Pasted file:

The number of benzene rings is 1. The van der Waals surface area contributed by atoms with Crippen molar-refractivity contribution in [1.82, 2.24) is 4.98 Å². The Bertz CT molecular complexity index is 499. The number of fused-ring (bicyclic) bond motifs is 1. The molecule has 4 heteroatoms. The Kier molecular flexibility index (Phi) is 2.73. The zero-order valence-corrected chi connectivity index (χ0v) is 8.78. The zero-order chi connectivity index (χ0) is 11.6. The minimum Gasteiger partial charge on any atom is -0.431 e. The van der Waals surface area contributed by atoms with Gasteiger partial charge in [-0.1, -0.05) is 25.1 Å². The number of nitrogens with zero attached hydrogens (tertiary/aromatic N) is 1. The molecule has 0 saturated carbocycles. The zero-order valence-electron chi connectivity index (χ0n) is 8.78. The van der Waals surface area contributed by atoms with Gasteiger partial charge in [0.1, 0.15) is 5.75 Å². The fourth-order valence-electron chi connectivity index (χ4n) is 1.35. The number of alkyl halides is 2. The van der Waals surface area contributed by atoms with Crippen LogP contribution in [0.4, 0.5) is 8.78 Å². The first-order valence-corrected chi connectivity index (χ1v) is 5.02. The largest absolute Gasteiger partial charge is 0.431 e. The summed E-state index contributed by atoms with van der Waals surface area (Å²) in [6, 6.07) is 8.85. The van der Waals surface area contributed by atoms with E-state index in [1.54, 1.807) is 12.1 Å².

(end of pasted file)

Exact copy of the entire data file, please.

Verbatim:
The number of benzene rings is 1. The van der Waals surface area contributed by atoms with Crippen molar-refractivity contribution in [1.82, 2.24) is 4.98 Å². The Bertz CT molecular complexity index is 499. The number of fused-ring (bicyclic) bond motifs is 1. The molecule has 4 heteroatoms. The Kier molecular flexibility index (Phi) is 2.73. The zero-order valence-corrected chi connectivity index (χ0v) is 8.78. The zero-order chi connectivity index (χ0) is 11.6. The minimum Gasteiger partial charge on any atom is -0.431 e. The van der Waals surface area contributed by atoms with Gasteiger partial charge in [-0.1, -0.05) is 25.1 Å². The number of nitrogens with zero attached hydrogens (tertiary/aromatic N) is 1. The molecule has 0 saturated carbocycles. The zero-order valence-electron chi connectivity index (χ0n) is 8.78. The van der Waals surface area contributed by atoms with Gasteiger partial charge in [0.1, 0.15) is 5.75 Å². The fourth-order valence-electron chi connectivity index (χ4n) is 1.35. The number of alkyl halides is 2. The van der Waals surface area contributed by atoms with Crippen LogP contribution in [0.4, 0.5) is 8.78 Å². The first-order valence-corrected chi connectivity index (χ1v) is 5.02. The largest absolute Gasteiger partial charge is 0.431 e. The summed E-state index contributed by atoms with van der Waals surface area (Å²) in [6, 6.07) is 8.85. The van der Waals surface area contributed by atoms with E-state index in [1.54, 1.807) is 12.1 Å².